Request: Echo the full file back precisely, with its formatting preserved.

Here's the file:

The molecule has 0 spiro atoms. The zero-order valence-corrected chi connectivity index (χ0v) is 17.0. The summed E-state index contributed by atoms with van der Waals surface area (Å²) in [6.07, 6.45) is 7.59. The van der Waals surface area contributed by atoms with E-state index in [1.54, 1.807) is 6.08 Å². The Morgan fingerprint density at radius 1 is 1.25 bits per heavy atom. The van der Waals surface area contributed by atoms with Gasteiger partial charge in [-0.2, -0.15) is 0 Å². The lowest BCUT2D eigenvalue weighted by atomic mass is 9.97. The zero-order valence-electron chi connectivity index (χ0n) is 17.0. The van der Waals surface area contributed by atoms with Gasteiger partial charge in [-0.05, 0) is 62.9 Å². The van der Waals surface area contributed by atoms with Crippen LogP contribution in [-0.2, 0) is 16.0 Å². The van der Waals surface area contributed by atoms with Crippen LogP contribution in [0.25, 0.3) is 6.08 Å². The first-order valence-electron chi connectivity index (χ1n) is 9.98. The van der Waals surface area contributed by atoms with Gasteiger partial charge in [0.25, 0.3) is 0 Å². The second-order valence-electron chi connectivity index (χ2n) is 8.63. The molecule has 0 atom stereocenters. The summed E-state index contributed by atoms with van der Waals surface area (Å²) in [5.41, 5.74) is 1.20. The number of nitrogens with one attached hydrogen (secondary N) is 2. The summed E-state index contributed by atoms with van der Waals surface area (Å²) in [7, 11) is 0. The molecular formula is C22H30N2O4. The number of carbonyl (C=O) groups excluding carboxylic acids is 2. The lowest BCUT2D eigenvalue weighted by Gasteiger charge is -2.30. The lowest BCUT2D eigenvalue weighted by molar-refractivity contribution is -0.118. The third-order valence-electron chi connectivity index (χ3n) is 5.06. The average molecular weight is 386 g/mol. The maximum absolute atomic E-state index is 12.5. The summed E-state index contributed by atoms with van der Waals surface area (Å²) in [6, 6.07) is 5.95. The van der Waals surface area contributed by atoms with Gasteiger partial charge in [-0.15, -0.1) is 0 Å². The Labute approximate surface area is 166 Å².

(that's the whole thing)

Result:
The molecule has 0 spiro atoms. The zero-order valence-corrected chi connectivity index (χ0v) is 17.0. The summed E-state index contributed by atoms with van der Waals surface area (Å²) in [6.07, 6.45) is 7.59. The van der Waals surface area contributed by atoms with E-state index in [1.54, 1.807) is 6.08 Å². The Morgan fingerprint density at radius 1 is 1.25 bits per heavy atom. The van der Waals surface area contributed by atoms with Gasteiger partial charge in [-0.2, -0.15) is 0 Å². The lowest BCUT2D eigenvalue weighted by atomic mass is 9.97. The zero-order valence-electron chi connectivity index (χ0n) is 17.0. The van der Waals surface area contributed by atoms with Gasteiger partial charge in [-0.05, 0) is 62.9 Å². The van der Waals surface area contributed by atoms with Crippen LogP contribution in [-0.2, 0) is 16.0 Å². The van der Waals surface area contributed by atoms with Crippen LogP contribution in [0.25, 0.3) is 6.08 Å². The first-order valence-electron chi connectivity index (χ1n) is 9.98. The van der Waals surface area contributed by atoms with Gasteiger partial charge in [0.25, 0.3) is 0 Å². The second-order valence-electron chi connectivity index (χ2n) is 8.63. The molecule has 0 atom stereocenters. The summed E-state index contributed by atoms with van der Waals surface area (Å²) in [5.41, 5.74) is 1.20. The number of nitrogens with one attached hydrogen (secondary N) is 2. The summed E-state index contributed by atoms with van der Waals surface area (Å²) in [7, 11) is 0. The molecular formula is C22H30N2O4. The number of carbonyl (C=O) groups excluding carboxylic acids is 2. The lowest BCUT2D eigenvalue weighted by Gasteiger charge is -2.30. The lowest BCUT2D eigenvalue weighted by molar-refractivity contribution is -0.118. The third-order valence-electron chi connectivity index (χ3n) is 5.06. The average molecular weight is 386 g/mol. The maximum absolute atomic E-state index is 12.5. The summed E-state index contributed by atoms with van der Waals surface area (Å²) in [6, 6.07) is 5.95. The van der Waals surface area contributed by atoms with Gasteiger partial charge in [-0.15, -0.1) is 0 Å². The Labute approximate surface area is 166 Å².